Thursday, July 21, 2016

The Levels Of Meaning In Knot-Work And Interlace Designs


If you’ve ever visited my humble stall and perchance listened to me waffle on you might have heard me mention that I felt the knot-work reflected the thread of life, or  a sense of connectedness, and the incorporation of animals and plants into the designs reinforces this notion. My explanations evolved with my understanding, from an instinctive reasoning after years spent carving the motifs onto stone. Sometimes such ‘notions’ have been backed up by research. 

knotwork
The famous Sutton Hoo burial buckle, 7th c. AD

In twenty years of carving I've restricted my use of knot-work. This is due to a  number of factors: 

1: It’s complicated and time consuming to reproduce the type of work found in the likes of the Book of Kells, there is a lot of planning involved; laying out the design before any carving begins (although the knots I freehand onto pendants are simpler designs).

2: I feel that knots have become synonymous with Celtic art and this is not wholly true. The knot is a later development and not restricted or ‘culturally ‘owned’ by the tribes we nowadays term Celtic. If anything the knot was borrowed and later adapted from other cultures. 

3; I prefer carving pre-christian imagery and seeing as most of it was actualised by monks knot work involves a lot of Christian imagery (I prefer the Bronze Age work artistically)



Lombard knotwork
Lombard gold disc from Cividale in northern Italy, 6th c. AD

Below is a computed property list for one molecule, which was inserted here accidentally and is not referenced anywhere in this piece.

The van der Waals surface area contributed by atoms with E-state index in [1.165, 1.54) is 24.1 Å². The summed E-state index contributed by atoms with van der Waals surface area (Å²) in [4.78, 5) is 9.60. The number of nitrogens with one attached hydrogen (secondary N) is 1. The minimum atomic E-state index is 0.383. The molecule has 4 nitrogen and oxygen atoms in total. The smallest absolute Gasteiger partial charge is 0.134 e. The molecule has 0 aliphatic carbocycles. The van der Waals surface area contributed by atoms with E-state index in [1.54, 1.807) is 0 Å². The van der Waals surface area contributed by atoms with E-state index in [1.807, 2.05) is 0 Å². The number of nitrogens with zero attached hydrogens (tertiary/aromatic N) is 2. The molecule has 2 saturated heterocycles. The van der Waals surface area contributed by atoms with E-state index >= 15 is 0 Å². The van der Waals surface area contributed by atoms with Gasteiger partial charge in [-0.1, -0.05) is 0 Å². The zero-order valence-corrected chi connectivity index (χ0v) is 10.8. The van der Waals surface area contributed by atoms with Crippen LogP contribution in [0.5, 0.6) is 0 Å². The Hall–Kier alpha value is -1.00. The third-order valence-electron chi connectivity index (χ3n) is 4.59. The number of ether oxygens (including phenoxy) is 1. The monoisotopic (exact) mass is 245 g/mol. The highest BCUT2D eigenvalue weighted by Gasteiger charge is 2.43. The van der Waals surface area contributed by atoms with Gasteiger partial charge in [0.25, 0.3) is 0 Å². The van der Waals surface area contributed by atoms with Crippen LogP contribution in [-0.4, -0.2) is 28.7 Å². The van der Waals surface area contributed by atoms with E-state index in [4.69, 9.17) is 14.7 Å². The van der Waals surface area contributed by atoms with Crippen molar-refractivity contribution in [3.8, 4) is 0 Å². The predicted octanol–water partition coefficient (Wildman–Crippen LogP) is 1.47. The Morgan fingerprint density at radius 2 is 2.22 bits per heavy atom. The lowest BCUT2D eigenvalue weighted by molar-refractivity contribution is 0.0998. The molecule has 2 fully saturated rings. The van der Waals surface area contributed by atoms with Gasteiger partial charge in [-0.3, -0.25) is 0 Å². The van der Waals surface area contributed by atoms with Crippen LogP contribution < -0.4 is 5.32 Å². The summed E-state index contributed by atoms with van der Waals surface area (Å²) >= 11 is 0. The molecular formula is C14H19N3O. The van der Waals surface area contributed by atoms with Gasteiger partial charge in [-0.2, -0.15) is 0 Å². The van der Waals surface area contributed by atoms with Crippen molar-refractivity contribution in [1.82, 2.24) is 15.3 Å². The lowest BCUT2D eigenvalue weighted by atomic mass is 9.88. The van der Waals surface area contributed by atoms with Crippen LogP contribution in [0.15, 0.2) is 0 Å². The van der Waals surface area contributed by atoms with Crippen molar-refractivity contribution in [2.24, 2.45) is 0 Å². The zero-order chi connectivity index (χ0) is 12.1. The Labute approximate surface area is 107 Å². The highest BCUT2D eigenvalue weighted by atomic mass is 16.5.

As with all ancient designs appropriated by various cultures, the symbology morphs and can be understood to reach, or rest upon, deep foundations, therefore containing meaning that works on various levels.  Many ancient cultures saw the world as a vast web, or a tapestry of threads, fates strung together (“do you know the string on which this world, and the next and all beings are strung together?” - Upanishads 3:7:1). Life was woven, but never remote, never isolated, but linked by these invisible threads.  In the distant East Tao was the chain of all creation, while the ancient Babylonian word markasu means both link/cord and, in myth, “the cosmic principle that unites all things”


In some cultures, such as the Norse, certain goddesses, or female principles were in charge of the threads of fate. In Viking myth the three Norns, Urd (from wyrd, which means fate - but the word also links with what was, or has been), Verdandi (being) and Skuld (what shall be*), sit below the World tree, Yggdrasil (itself perhaps a metaphor for the universe) is highly significant - they are the governesses of time and therefore govern all.

Knotwork
Norse 'Mammen' Style artwork, 10th c.  AD
Hence looking at some of these fantastic images here with the above text in mind perhaps you can sense that connectedness is rife through these designs. It is also interesting to note that this sense of place and connectivity reflected in quantum physicist David Bohm’s book, “Wholeness And The Implicate Order” - in which he likens the rush of thoughts as a river, in which there are eddies and vortexes of thought but all are connected and moving,  though our mind isolates and fragments thoughts into phenomena this isn’t actually so. In the quantum world everything is linked, nothing is separate. I suppose this too ties in with chaos theory (the two of course are interchangeable) and the famous platitude of the butterfly (whose tiny wings could kick-start hurricanes across the globe), which is only a allegory, not a truth, but I like it all the same. 

Sometimes I have the uncanny feeling that at an instinctual, intuitive level the ancient peoples, or so-called ‘primitives’, grasped  fundamental principles of existence, perhaps not fully understanding the physics behind the metaphors - but it suited their cosmologies and sense of sacredness all the same… or perhaps that is my interpretation, my fancy… a hope. Oh what tangled webs we weave!